All in all, it is probably not such a bad thing if the Scene consists of only a few talented, active and productive people who are surrounded by a lot of lamers, spectators so to say. In fact: A Scene which consists of too many active Sceners is presumably not to be preferred by the exhibitionist people we active Sceners are. Why? Let me tell you why: your production has a chance to get somewhat lost in the swarm of released productions if the active part of the Scene is too big. It doesn’t even matter how good your demo is: if there are too many productions being released at the same time, the attention your demo will get will be less than it would have gotten otherwise. And that is not what you want. It is even possible that the best productions will not be acknowledged as such because there are too many active Sceners releasing things at the same time. I think we all remember the second prize Sanity won in the 1992 demo competition World of Commodore, right? Even almost 3 decades later I still think it’s a scandal Sanity didn’t win the compo. Even a worse year was 1991 when Hardwired by Crionics and The Silents was failed to be recognized as being far superior to Alcatraz Odyssey which was way too long, too boring and inferior in every other way to the sublime Hardwired.

In issue 12 of Jurassic Pack Ghandy also mentioned the constant flow of negative criticism on the few productions that do get released. That has always been the case, also in the eighties and nineties of the last century when there were a lot of (even too many) active Sceners, but Ghandy has a valid point here. I even remember some lamers on Pouet trying to break down Paradroids efforts when he released Rink a Dink: REDUX at the Revision 2013 party. They accused him of recycling a demo and didn’t value the work he put into the project and the efforts he made for the Scene. Constructive criticism is always good and makes people excel, but there is no need in always trying to break everything apart when there is no good reason to do that. Especially not if you are a mere spectator. So, stick to constructive criticism or shut that hole you call mouth, lamer!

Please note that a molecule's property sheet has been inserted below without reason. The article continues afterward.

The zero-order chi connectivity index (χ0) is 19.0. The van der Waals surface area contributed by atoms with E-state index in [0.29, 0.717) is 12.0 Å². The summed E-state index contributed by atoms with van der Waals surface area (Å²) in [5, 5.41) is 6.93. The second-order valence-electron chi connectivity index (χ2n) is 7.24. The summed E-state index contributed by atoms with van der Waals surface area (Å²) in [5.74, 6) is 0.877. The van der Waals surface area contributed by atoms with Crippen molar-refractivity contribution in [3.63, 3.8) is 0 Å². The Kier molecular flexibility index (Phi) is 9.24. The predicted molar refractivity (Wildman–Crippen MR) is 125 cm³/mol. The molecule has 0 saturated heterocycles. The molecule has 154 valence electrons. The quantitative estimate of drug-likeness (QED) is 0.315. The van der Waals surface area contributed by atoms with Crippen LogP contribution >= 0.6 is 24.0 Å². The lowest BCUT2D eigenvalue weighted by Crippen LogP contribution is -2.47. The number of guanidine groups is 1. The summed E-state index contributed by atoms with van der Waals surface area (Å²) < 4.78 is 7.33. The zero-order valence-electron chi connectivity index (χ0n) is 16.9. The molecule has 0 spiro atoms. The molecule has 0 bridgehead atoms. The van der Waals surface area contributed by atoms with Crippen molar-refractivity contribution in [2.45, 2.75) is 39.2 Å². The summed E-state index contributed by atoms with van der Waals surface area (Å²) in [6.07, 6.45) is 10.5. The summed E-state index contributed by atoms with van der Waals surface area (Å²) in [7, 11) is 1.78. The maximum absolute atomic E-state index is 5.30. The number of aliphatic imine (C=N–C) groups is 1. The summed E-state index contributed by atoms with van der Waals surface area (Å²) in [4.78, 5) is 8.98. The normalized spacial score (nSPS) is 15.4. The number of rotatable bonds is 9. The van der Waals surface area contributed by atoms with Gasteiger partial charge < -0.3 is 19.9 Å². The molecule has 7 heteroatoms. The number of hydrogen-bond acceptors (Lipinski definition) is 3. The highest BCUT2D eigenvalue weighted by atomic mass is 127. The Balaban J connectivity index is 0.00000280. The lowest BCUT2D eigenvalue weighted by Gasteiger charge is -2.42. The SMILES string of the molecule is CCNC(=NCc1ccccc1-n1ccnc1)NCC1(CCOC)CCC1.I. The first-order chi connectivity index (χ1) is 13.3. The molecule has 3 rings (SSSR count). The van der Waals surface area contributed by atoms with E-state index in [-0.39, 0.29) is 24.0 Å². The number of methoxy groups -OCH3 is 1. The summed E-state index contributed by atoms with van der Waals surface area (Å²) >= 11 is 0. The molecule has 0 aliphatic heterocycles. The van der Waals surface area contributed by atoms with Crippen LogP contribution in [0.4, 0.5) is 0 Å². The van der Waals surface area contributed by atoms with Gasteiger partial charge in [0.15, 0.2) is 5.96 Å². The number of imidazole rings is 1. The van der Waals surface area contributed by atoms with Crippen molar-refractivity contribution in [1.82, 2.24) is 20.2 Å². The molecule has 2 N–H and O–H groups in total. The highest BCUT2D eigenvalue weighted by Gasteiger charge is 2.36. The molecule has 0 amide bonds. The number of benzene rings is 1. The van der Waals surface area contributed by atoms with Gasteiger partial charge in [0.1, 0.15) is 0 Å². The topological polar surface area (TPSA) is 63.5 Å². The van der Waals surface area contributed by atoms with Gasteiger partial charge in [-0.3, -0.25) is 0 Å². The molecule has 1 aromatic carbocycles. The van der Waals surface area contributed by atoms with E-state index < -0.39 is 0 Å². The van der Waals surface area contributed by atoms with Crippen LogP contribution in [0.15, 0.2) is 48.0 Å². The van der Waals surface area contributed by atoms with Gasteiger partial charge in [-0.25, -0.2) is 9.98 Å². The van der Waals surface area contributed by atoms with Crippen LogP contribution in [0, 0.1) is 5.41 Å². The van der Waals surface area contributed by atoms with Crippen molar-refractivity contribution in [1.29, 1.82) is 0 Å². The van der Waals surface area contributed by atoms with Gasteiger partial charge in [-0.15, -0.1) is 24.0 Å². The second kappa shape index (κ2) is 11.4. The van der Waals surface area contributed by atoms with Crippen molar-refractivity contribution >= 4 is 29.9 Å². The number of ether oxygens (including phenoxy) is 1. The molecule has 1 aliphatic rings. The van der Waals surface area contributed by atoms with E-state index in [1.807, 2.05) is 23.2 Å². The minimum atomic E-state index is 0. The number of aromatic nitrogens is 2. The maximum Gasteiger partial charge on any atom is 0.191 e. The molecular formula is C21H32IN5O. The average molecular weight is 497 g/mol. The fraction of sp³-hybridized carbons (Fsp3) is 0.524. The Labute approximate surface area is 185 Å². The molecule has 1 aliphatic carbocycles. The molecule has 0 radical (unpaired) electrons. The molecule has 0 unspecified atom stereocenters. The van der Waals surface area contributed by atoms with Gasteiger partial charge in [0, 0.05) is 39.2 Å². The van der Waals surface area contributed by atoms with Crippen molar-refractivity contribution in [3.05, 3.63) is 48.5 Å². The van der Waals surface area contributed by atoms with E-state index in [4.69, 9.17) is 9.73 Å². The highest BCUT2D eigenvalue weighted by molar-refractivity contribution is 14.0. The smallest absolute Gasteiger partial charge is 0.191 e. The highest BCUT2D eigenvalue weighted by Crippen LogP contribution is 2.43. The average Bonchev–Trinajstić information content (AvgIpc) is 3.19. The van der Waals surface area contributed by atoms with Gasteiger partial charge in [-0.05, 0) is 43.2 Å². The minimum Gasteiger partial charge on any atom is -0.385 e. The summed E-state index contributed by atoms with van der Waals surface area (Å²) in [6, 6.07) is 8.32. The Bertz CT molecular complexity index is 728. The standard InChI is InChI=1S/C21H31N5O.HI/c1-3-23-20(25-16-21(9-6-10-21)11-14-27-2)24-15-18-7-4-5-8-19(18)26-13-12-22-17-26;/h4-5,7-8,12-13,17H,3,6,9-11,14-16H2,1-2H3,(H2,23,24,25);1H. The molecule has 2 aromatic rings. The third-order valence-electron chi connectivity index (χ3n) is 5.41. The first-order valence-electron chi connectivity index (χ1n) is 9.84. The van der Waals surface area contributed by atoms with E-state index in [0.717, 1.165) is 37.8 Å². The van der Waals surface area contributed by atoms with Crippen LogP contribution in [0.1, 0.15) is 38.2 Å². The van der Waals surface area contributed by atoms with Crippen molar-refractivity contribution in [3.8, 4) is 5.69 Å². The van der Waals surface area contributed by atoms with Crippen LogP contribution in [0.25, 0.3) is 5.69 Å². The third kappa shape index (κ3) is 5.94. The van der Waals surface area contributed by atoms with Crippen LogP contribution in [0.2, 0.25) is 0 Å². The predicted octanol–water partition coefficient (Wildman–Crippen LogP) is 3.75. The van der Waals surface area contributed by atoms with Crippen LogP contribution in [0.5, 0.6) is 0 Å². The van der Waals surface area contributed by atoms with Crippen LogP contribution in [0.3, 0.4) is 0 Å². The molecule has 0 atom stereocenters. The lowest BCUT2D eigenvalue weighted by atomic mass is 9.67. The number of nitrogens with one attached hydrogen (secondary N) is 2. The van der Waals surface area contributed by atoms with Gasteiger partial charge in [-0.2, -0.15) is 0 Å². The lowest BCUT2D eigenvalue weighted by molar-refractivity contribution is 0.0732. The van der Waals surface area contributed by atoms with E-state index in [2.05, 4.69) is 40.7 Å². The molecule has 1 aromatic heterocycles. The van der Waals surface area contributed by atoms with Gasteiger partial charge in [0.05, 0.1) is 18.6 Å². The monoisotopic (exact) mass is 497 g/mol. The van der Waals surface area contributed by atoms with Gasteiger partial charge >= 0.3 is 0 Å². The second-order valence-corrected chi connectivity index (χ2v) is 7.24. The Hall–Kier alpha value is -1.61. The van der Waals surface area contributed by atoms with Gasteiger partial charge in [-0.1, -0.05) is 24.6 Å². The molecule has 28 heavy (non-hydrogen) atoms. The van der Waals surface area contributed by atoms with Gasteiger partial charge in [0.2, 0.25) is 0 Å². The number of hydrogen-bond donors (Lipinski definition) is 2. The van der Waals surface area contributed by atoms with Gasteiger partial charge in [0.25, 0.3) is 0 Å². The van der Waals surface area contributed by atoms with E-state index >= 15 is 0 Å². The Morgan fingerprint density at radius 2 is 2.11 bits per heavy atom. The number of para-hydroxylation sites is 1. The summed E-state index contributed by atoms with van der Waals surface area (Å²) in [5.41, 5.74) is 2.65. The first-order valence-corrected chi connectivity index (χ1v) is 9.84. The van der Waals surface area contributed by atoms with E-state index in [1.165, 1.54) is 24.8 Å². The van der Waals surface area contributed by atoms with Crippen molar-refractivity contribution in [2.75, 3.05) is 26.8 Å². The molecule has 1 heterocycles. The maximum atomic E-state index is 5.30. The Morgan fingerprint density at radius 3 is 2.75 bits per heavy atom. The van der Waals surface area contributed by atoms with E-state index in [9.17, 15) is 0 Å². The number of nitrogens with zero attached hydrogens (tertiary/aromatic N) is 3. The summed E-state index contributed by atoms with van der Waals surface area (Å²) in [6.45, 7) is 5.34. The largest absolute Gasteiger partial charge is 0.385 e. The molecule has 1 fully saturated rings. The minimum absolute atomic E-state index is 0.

To sum things up I am sure the Scene needs a lot of inactive spectators just like a good old-fashioned war needs cannon fodder. Why do you think every serious Amiga production is now thrown on YouTube, also the fresh and new productions? Because the makers only want active and creative people to see what they have made – on a real Amiga or through an emulator? Or do you think maximizing the audience is the reason why they do that? Again, this is a rhetorical question. And that is precisely why I chose the somewhat provocative title of this article. I know the Scene isn’t just a spectator sport, because if no one ever does anything creative, there is nothing to be seen or heard. But the way I see it, the spectators are an important and even vital part of any Scene. Furthermore, there shouldn’t be too many active people in the Scene because there is a risk too many productions will see the light of day at the same time. And then less people will notice the hard work you put into your production.

To conclude this article, I want to stress that I think being famous and boasting about ones skills to as many people as possible is the sole motivation for most (if not all) creative people and thus also for Sceners. Friendship and fun come second. Letís be honest: I also wrote this article out of friendship for my dear friend Ghandy and of course I get energy out of writing an article for the Amiga Scene after 19 years of being a mere spectator, but in the end I do it all to be famous. Fame is my idol. To put it in the words of The Silents: this article is to be spread all over the world!

sAne(r) signing off.

Lars Sobiraj

Lars Sobiraj fing im Jahr 2000 an, als Quereinsteiger für verschiedene Computerzeitschriften tätig zu sein. 2006 kamen neben gulli.com noch zahlreiche andere Online-Magazine dazu. Er ist der Gründer von Tarnkappe.info. Außerdem bringt Ghandy, wie er sich in der Szene nennt, seit 2014 an verschiedenen Hochschulen und Fortbildungseinrichtungen den Teilnehmern bei, wie das Internet funktioniert.